Ray Davis

If Walton had generalized to "play" instead of "make believe" and "art" instead of "fiction", it seems he might have avoided muddle. Most play is performative rather than strictly representative, and much of the representative isn't strictly narrative. What we recognize as fiction can be derived from (or more exactly shares some traits with) some aspects of what is more generally recognized as children's play: that seems enough to build safely on.

Running down your four features:

1. Openly intentionally (and voluntarily self-)deceptive - I'm suprised that Walton would flub this, since it supports his thesis so neatly. An agreed-upon insistence that the narrative isn't true is primary to make-believe and fiction both. Literally primary: when children first learn story-telling chops, they tend to be especially explicit about the "not really"s. If newspapers still published maudlin short stories in place of human interest, Stephen Glass wouldn't have gotten into trouble. Compare the "We were just playing" excuse used by children who have gleefully exploited more gullible peers. The deciding factor is understanding the frame of intentional self-deception.

2. Narrative - As you say.

3. Complexity - I've already referred to a couple of sources on the development of storytelling skills in an earlier post. I remember control over narrative complexity being valued in performative make-believe as in fiction, building from the basic "I shot you, you're dead" put on of cause-and-effect. The distinction seems to me just a matter of degree.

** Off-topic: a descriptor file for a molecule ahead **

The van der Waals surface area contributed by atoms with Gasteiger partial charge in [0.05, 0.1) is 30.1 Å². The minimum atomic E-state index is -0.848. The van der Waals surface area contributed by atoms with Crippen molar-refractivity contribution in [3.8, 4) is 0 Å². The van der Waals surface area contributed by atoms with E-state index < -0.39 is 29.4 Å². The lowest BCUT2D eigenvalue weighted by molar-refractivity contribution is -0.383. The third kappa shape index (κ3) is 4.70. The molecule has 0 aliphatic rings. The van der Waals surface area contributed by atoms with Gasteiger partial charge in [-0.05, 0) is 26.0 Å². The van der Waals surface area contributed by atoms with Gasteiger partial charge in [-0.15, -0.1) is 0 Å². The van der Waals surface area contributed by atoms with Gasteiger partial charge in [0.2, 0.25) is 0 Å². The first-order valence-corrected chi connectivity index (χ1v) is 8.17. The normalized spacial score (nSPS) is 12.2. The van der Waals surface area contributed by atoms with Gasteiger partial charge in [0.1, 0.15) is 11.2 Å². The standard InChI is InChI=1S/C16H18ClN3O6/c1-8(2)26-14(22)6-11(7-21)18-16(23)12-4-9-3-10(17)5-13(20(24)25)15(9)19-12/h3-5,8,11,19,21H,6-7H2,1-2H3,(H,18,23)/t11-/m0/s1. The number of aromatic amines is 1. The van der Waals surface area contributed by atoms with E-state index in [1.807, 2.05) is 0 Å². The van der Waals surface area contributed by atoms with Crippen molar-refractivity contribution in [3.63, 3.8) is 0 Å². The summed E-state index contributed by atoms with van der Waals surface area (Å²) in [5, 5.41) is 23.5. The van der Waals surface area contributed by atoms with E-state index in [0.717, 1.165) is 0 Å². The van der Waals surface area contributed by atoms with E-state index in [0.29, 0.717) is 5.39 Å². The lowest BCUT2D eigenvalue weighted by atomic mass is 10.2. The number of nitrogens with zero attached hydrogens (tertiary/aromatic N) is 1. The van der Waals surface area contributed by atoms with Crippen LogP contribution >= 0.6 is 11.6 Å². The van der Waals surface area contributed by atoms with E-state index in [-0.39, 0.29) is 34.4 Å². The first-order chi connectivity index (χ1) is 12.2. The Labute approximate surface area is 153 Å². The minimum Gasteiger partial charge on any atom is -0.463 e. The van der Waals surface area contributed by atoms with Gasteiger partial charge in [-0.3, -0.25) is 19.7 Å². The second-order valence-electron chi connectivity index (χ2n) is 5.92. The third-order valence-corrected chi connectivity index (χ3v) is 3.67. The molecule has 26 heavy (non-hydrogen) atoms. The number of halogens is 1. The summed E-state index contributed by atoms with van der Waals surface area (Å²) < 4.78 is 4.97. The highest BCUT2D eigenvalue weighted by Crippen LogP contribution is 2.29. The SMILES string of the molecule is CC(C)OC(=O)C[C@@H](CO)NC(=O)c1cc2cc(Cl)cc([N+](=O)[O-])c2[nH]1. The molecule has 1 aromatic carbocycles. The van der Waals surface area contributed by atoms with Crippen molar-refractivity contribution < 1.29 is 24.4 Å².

4. Props in fiction appreciation - I'm less impressed with the fit here, since that formula generalizes to so many human activities that any parallel between two particular activities isn't exactly startling. Athletic achievements become props in the appreciation of athletics; cooking achievements become props etc.; sexual achievements etc.; etc. Being humans, we act (and conceptualize our actions) in contexts that seem paradoxically dependent on the actions they support.

Ray Davis

(Sorry about the rushed job on that comment, John. Even for me, it reads rough.)

Jeffrey, insofar as we want to call fiction a game, wouldn't "suspension of disbelief" be the reader's performative role, which the reader can play well, or badly, or aggressively -- or simply refuse to assume, stopping the game dead? Flaubert seems the kind of writer who counts on a skillful adversary.


"Suspension of disbelief" works for me, and seems to fit Walton's argument as well.

We get more out of nonfiction when we're evaluating the veracity of what we're told: is it deep truth, or a skin job? how well do indivisible atoms explain the universe? how about top and bottom quarks? was that newspaper article written by a journalist, or a sock puppet? etc.